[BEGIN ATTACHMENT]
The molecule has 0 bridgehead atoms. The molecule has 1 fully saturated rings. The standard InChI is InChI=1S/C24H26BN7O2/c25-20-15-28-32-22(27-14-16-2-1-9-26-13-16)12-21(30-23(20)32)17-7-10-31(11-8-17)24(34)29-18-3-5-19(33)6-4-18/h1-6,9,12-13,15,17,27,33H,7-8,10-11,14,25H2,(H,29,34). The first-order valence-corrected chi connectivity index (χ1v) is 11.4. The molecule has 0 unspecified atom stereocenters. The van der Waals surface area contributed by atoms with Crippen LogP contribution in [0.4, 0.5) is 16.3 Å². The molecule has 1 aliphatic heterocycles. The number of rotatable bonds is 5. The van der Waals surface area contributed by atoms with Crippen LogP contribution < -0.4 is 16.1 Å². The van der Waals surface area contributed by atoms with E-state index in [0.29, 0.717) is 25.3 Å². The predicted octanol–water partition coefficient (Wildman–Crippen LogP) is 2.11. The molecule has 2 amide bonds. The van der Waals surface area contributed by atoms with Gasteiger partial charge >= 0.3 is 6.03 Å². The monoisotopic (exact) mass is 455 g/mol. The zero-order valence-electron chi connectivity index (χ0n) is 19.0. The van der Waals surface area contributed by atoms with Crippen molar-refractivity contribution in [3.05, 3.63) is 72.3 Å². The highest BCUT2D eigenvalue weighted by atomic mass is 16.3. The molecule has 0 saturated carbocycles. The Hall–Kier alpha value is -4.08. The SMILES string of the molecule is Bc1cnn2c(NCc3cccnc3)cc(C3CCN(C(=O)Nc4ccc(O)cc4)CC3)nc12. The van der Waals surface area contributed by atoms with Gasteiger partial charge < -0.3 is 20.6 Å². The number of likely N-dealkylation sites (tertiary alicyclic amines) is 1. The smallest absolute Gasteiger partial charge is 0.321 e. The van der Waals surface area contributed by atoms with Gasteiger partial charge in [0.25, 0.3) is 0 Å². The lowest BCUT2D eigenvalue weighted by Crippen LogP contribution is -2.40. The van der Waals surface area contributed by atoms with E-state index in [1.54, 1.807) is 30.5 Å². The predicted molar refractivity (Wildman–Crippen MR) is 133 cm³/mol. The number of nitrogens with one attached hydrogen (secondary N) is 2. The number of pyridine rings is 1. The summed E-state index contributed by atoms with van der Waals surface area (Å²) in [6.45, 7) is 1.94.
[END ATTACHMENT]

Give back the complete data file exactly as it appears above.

The molecule has 0 bridgehead atoms. The molecule has 1 fully saturated rings. The standard InChI is InChI=1S/C24H26BN7O2/c25-20-15-28-32-22(27-14-16-2-1-9-26-13-16)12-21(30-23(20)32)17-7-10-31(11-8-17)24(34)29-18-3-5-19(33)6-4-18/h1-6,9,12-13,15,17,27,33H,7-8,10-11,14,25H2,(H,29,34). The first-order valence-corrected chi connectivity index (χ1v) is 11.4. The molecule has 0 unspecified atom stereocenters. The van der Waals surface area contributed by atoms with Crippen LogP contribution in [0.4, 0.5) is 16.3 Å². The molecule has 1 aliphatic heterocycles. The number of rotatable bonds is 5. The van der Waals surface area contributed by atoms with Crippen LogP contribution < -0.4 is 16.1 Å². The van der Waals surface area contributed by atoms with E-state index in [0.29, 0.717) is 25.3 Å². The predicted octanol–water partition coefficient (Wildman–Crippen LogP) is 2.11. The molecule has 2 amide bonds. The van der Waals surface area contributed by atoms with Gasteiger partial charge >= 0.3 is 6.03 Å². The monoisotopic (exact) mass is 455 g/mol. The zero-order valence-electron chi connectivity index (χ0n) is 19.0. The van der Waals surface area contributed by atoms with Crippen molar-refractivity contribution in [3.05, 3.63) is 72.3 Å². The highest BCUT2D eigenvalue weighted by atomic mass is 16.3. The molecule has 0 saturated carbocycles. The Hall–Kier alpha value is -4.08. The SMILES string of the molecule is Bc1cnn2c(NCc3cccnc3)cc(C3CCN(C(=O)Nc4ccc(O)cc4)CC3)nc12. The van der Waals surface area contributed by atoms with Gasteiger partial charge < -0.3 is 20.6 Å². The number of likely N-dealkylation sites (tertiary alicyclic amines) is 1. The smallest absolute Gasteiger partial charge is 0.321 e. The van der Waals surface area contributed by atoms with Gasteiger partial charge in [0.25, 0.3) is 0 Å². The lowest BCUT2D eigenvalue weighted by Crippen LogP contribution is -2.40. The van der Waals surface area contributed by atoms with E-state index in [1.54, 1.807) is 30.5 Å². The predicted molar refractivity (Wildman–Crippen MR) is 133 cm³/mol. The number of nitrogens with one attached hydrogen (secondary N) is 2. The number of pyridine rings is 1. The summed E-state index contributed by atoms with van der Waals surface area (Å²) in [6.45, 7) is 1.94.